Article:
European nations approve $170B more for Greece
BRUSSELS -- After more than 12 hours of talks, the countries that use to euro reached an agreement early Tuesday to hand Greece $170 billion in extra bailout loans to save it from a potentially disastrous default next month, a European Union diplomat said.
The euro surged as the news broke, climbing 0.7 percent to $1.328 within minutes. While much depended on the details of the deal, a final agreement on the bailout for Greece will take some pressure off the 17-country currency union, which has been battling a serious debt crisis for two years.
The deal -- details of which were still being worked out by European finance ministers in an all-night session in Brussels -- was expected to bring Greece's debt down to 120.5 percent of gross domestic product by 2020, said the official. That's around the maximum that the International Monetary Fund and the eurozone considered sustainable.
The diplomat spoke on condition of anonymity because a formal announcement was pending.
Iran stops some crude exports, oil prices jump
NEW YORK -- Oil prices jumped to a nine-month high above $105 a barrel Monday after Iran said it halted crude exports to Britain and France in an escalation of a dispute over the Middle Eastern country's nuclear program.
By Monday afternoon, benchmark March crude was up $2.02 to $105.26 per barrel in electronic trading on the New York Mercantile Exchange, the highest since May. The contract rose 93 cents to settle at $103.24 per barrel in New York on Friday.
Iran's announcement will likely have minimal impact on supplies, analysts said, because only about 3 percent of France's oil consumption is from Iranian sources. Britain had not imported oil from the Islamic republic in six months.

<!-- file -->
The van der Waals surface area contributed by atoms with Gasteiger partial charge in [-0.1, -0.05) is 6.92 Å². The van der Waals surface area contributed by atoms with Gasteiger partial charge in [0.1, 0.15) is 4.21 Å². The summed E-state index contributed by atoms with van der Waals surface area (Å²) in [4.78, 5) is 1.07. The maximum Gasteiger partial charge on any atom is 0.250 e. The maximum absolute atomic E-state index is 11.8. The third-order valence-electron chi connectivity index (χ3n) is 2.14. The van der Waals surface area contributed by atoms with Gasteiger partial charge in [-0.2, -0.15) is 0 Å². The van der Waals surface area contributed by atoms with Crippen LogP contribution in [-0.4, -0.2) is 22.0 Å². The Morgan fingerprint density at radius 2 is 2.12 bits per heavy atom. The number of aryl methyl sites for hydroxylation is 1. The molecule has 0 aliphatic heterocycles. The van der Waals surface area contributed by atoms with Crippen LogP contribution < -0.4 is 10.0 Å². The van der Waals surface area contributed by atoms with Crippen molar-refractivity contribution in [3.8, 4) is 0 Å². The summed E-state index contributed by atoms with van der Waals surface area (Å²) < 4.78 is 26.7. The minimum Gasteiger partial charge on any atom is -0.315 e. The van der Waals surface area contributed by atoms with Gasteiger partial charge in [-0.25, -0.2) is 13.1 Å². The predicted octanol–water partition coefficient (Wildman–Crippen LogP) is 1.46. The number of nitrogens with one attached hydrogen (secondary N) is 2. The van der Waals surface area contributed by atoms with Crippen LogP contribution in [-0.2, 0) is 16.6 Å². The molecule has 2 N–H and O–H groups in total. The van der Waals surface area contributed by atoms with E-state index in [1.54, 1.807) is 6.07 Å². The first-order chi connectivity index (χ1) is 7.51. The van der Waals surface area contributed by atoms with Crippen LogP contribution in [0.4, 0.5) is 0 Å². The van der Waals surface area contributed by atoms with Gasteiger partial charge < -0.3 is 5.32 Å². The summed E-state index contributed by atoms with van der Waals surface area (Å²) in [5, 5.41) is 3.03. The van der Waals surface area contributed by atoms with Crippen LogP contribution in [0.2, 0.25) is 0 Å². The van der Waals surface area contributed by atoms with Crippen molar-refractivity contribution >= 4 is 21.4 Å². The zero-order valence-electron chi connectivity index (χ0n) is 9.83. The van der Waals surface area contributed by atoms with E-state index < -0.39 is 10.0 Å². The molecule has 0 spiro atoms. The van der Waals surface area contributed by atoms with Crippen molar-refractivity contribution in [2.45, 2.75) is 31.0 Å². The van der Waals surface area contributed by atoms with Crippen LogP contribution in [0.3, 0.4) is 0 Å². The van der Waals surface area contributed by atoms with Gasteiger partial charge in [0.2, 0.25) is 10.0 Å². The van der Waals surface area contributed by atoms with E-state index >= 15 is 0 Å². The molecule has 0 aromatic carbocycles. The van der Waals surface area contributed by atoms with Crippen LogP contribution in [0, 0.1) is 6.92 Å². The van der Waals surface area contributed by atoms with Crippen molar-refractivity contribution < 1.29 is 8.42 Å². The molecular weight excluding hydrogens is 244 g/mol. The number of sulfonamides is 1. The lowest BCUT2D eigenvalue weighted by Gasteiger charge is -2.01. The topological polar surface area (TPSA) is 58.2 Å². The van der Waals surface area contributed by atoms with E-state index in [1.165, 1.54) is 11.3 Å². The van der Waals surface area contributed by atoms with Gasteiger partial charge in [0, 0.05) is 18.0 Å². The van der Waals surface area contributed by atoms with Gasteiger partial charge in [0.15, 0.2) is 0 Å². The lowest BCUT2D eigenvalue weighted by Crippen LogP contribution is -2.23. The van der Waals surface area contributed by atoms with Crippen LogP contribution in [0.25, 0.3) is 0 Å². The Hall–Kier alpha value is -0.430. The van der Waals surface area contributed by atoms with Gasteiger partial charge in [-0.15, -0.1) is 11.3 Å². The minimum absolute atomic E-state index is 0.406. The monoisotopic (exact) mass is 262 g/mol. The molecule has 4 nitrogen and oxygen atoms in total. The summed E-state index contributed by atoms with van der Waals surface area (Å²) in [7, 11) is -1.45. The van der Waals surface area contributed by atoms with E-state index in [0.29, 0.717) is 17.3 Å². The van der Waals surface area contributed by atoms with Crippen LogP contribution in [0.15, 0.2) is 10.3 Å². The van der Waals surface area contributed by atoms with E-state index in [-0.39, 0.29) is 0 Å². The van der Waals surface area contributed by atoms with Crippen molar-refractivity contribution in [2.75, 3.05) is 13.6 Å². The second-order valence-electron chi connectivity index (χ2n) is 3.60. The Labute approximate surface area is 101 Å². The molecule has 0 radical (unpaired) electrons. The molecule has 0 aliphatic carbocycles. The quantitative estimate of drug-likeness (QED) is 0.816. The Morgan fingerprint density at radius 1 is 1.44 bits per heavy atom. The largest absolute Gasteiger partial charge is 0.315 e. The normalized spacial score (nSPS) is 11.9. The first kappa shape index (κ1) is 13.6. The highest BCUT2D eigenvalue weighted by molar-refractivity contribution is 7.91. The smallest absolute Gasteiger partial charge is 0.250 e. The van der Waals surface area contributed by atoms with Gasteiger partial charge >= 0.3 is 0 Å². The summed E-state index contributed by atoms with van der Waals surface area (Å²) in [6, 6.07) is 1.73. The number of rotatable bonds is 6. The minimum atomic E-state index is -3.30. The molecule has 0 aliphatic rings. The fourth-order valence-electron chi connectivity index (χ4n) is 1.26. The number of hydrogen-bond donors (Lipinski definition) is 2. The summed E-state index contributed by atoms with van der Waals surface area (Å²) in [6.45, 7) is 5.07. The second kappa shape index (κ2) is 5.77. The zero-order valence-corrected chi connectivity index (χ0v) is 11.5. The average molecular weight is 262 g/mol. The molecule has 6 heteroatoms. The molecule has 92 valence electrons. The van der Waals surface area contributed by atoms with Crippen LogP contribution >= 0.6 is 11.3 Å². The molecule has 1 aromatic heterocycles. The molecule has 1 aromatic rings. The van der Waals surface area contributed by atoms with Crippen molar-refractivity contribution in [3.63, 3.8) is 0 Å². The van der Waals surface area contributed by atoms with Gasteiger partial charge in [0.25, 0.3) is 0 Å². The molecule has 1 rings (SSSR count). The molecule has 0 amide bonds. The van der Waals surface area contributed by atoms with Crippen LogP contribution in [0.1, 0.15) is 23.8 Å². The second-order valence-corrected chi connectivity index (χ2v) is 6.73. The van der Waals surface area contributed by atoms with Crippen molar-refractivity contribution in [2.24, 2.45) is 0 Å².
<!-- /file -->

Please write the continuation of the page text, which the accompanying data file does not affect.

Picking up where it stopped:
Wal-Mart wants to buy stake in Chinese e-tailer
BENTONVILLE, Ark. -- Wal-Mart Stores Inc. plans to buy a controlling interest in the fast-growing Chinese online retailer Yihaodian.
The big-box chain operator has agreed to increase its stake in Yihaodian's holding company to approximately 51 percent, Wal-Mart said late Sunday.
The financial terms were not disclosed. It still must be approved by Chinese government regulators.
Yihaodian has been in business for less than four years. Yet it already sells more than 180,000 products, ranging from groceries to electronics to clothing. It has 5,400 employees and a next-day delivery network across Shanghai, Beijing, Guangzhou, Wuhan and Chengdu.
Dr. Scholl's image to get massaged with new ads
NEW YORK -- Dr. Scholl's wants to massage its arthritic image. The 106-year-old company began airing TV ads Monday to recast its orthopedic shoe inserts as "energizing cushions" that help people live life to the fullest.
The campaign will replace the brand's popular "Are You Gellin'?" spots, which featured actors in stressful situations being transformed by the gel inserts into a relaxed mood.
Company executives hope the new "Get Up and Go" tag line turns attention to how the inserts might enhance a wide range of lifestyles. They want to dispel the notion that Dr. Scholl's products are only for older people suffering aches and pains.
Casino owner, investor in battle over stock deal
NEW YORK -- The biggest stakeholder in Wynn Resorts Ltd. is fighting the casino company's move to forcibly buy back all of his shares.
Universal Entertainment Corp. said late Sunday that Chairman Kazuo Okada will "take all legal actions necessary to protect its investment and prevent" the forced buyback of his shares.
Wynn said it had bought out Okada's stake after finding that the Japanese tycoon made improper payments to overseas gambling regulators. It asked him to resign from the board.
Okada's company called the move "outrageous" and said more oversight of the Wynn board is necessary.